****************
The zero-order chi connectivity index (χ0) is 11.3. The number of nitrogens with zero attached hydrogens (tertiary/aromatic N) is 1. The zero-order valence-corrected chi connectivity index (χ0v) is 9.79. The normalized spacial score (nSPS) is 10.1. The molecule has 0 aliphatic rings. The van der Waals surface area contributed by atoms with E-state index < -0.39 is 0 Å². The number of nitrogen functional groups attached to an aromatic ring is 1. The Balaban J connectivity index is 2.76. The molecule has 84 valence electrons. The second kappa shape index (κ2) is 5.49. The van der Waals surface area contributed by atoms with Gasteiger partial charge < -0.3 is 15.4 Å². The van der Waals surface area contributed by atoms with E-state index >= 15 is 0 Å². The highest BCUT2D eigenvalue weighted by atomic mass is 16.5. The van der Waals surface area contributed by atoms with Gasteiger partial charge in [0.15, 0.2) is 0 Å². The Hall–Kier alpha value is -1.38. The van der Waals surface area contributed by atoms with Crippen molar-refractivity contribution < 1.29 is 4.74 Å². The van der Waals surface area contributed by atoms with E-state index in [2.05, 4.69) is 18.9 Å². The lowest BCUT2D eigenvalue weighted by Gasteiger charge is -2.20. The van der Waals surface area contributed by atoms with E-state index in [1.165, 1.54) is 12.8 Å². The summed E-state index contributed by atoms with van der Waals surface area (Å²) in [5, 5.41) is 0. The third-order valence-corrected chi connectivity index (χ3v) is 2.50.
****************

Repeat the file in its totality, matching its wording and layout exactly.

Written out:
The zero-order chi connectivity index (χ0) is 11.3. The number of nitrogens with zero attached hydrogens (tertiary/aromatic N) is 1. The zero-order valence-corrected chi connectivity index (χ0v) is 9.79. The normalized spacial score (nSPS) is 10.1. The molecule has 0 aliphatic rings. The van der Waals surface area contributed by atoms with E-state index < -0.39 is 0 Å². The number of nitrogen functional groups attached to an aromatic ring is 1. The Balaban J connectivity index is 2.76. The molecule has 84 valence electrons. The second kappa shape index (κ2) is 5.49. The van der Waals surface area contributed by atoms with Gasteiger partial charge < -0.3 is 15.4 Å². The van der Waals surface area contributed by atoms with E-state index >= 15 is 0 Å². The highest BCUT2D eigenvalue weighted by atomic mass is 16.5. The van der Waals surface area contributed by atoms with Gasteiger partial charge in [0.15, 0.2) is 0 Å². The Hall–Kier alpha value is -1.38. The van der Waals surface area contributed by atoms with Crippen molar-refractivity contribution < 1.29 is 4.74 Å². The van der Waals surface area contributed by atoms with E-state index in [2.05, 4.69) is 18.9 Å². The lowest BCUT2D eigenvalue weighted by Gasteiger charge is -2.20. The van der Waals surface area contributed by atoms with E-state index in [1.165, 1.54) is 12.8 Å². The summed E-state index contributed by atoms with van der Waals surface area (Å²) in [5, 5.41) is 0. The third-order valence-corrected chi connectivity index (χ3v) is 2.50.